Microsoft has introduced a new container service, (ACI), that is intended to provide a more lightweight and granular way to run containerized applications than its Azure Container Service (ACS).
ACI runs individual containers that you can configure with specific amounts of virtual CPU and memory, and that are billed by the second. Containers can be pulled from various sources – Docker Hub, the Azure Container Registry, or a private repository – and deployed from the CLI or by way of an Azure template.
Microsoft is emphasizing how ACI is complementary to ACS, rather than a replacement for it. ACI is meant for smaller, more burst-able workloads, or as a way to temporarily satisfy a surge in demand, rather than as a way to deploy complex, long-running applications with many interdependencies between containers.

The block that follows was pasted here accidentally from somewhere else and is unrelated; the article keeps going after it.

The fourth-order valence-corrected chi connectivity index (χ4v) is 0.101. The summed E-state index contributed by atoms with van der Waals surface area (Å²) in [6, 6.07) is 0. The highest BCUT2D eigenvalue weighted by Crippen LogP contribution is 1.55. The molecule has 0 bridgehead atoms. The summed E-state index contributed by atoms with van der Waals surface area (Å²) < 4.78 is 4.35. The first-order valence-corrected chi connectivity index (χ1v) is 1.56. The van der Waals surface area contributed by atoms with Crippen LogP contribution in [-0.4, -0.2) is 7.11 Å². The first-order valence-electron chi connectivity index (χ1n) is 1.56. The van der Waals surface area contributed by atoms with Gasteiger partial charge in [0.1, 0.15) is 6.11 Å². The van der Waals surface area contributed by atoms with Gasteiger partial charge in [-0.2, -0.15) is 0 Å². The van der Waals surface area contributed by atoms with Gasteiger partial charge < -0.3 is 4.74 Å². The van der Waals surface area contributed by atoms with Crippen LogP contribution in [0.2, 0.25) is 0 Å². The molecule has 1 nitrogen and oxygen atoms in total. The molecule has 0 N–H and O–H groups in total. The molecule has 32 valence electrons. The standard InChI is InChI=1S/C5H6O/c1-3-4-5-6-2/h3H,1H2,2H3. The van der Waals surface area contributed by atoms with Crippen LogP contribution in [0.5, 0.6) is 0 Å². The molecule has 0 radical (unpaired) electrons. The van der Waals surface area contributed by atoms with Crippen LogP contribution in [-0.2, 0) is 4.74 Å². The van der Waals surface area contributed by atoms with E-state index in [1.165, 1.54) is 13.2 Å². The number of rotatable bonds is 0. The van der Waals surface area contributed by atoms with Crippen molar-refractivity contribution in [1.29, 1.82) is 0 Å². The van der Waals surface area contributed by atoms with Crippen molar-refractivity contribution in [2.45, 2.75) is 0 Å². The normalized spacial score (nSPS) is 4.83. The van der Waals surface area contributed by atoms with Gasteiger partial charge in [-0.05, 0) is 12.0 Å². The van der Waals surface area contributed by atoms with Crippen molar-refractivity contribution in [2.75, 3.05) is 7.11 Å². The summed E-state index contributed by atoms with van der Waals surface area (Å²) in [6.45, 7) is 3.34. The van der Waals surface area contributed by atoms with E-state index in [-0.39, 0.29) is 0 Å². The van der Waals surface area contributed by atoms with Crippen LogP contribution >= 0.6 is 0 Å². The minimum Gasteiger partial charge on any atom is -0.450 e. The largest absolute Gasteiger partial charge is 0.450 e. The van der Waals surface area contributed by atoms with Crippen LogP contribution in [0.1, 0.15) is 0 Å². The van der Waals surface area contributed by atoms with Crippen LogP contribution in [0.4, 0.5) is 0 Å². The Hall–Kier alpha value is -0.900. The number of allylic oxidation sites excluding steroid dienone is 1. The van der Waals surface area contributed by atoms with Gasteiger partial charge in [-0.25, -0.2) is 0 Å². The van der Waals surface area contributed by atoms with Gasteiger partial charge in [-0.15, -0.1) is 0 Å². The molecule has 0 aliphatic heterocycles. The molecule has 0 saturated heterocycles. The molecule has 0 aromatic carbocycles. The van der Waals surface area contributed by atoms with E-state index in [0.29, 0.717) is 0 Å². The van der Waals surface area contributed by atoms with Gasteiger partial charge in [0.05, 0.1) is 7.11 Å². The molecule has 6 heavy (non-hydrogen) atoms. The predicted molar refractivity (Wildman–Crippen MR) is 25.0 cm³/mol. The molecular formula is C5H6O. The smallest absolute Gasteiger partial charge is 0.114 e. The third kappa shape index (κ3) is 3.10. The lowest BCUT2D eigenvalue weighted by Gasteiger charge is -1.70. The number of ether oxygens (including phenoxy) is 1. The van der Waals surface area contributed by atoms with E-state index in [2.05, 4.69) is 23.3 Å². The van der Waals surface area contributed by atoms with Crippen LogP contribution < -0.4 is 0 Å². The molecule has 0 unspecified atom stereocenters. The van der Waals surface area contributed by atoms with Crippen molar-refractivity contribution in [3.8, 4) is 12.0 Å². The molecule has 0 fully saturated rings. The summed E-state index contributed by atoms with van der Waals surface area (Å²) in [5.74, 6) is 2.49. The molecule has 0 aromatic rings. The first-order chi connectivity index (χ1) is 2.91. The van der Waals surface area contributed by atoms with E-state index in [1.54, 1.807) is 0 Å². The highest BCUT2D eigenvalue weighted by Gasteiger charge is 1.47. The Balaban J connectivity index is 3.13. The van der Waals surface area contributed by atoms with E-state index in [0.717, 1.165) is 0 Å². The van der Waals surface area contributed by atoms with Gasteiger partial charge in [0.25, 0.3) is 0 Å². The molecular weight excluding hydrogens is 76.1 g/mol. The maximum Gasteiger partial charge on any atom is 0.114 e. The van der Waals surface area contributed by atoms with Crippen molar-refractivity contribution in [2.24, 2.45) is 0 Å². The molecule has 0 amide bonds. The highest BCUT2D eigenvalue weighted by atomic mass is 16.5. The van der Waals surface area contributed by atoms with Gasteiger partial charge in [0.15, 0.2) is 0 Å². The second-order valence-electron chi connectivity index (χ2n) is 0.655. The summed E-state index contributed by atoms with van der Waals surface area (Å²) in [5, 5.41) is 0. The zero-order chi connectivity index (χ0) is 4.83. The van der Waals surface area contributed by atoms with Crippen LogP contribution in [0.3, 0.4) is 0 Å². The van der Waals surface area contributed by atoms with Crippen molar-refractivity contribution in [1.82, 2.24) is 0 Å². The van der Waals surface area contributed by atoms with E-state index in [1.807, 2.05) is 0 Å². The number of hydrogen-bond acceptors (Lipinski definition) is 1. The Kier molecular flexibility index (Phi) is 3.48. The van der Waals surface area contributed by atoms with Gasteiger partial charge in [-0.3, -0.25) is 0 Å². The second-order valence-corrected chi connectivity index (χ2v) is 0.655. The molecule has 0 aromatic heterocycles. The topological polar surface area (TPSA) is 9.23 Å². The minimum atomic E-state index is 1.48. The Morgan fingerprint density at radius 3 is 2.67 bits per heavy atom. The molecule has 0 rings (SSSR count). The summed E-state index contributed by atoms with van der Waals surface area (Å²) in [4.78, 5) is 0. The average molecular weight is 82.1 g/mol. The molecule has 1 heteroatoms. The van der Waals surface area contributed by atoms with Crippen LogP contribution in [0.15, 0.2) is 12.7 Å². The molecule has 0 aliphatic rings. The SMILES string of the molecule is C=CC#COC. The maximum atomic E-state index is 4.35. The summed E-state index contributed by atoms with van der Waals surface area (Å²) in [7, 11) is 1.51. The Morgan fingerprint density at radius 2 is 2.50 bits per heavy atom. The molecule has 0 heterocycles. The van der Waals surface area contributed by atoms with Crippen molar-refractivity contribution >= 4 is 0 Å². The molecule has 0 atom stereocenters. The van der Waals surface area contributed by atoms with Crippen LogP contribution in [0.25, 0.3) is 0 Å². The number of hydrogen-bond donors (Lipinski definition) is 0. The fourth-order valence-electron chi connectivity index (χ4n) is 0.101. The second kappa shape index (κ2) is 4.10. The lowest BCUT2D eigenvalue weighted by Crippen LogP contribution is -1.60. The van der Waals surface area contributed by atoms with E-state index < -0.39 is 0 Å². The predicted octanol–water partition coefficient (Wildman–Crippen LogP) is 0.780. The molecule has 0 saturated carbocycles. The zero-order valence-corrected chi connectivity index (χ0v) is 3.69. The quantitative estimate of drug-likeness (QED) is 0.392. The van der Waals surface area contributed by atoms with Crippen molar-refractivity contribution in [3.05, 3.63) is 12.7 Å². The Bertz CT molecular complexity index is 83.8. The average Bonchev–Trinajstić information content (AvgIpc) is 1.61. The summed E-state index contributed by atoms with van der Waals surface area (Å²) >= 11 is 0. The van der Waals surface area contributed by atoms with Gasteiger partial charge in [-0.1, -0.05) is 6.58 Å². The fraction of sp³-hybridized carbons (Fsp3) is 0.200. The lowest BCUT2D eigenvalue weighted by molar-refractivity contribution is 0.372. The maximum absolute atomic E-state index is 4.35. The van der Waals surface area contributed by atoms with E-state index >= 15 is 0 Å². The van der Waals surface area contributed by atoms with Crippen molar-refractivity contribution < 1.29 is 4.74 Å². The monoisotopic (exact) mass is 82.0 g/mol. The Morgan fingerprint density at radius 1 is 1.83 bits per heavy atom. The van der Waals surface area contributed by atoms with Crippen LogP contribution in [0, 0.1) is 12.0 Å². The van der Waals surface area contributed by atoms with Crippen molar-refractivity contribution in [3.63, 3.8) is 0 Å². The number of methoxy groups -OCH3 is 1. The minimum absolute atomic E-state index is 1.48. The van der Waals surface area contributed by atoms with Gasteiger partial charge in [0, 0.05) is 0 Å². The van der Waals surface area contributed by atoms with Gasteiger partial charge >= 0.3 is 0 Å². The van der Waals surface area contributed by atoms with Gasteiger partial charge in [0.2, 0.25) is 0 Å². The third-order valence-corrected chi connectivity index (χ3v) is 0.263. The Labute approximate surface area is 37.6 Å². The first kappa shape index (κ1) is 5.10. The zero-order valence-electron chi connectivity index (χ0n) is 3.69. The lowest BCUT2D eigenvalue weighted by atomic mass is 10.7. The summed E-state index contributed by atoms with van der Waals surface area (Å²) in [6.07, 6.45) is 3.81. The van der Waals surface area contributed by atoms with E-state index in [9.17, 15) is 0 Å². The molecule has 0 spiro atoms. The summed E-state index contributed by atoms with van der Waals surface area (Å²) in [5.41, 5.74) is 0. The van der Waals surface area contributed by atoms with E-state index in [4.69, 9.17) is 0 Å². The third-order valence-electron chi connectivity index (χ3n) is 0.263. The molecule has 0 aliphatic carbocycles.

One key difference between ACI and ACS: ACI supports only one orchestrator, Kubernetes, and only by way of . In other words, it’s possible but not required to use Kubernetes as an orchestrator for ACI workloads. You can also draw on for building Kubernetes apps.
ACI appears to provide a different level of infrastructure abstraction for developers than Azure Functions. Functions is for little more than code snippets, typically used for fulfilling API requests or other simple jobs. ACI launches whole containers, with Azure’s role-based access controls and billing tags associated with them.
Right now ACI is only available for Linux as a technology preview, although Microsoft plans to offer support for Microsoft Windows containers on ACI in fairly short order. Microsoft is planning to publish the ACI API as a Swagger specification, which could in theory allow other vendors to implement similar, API-compatible offerings on their own services.
The jury is out right now regarding how deeply ACI will be integrated with other Microsoft Azure offerings, such as Azure Service Fabric. Microsoft is waiting to glean feedback during the preview period before deciding on next steps.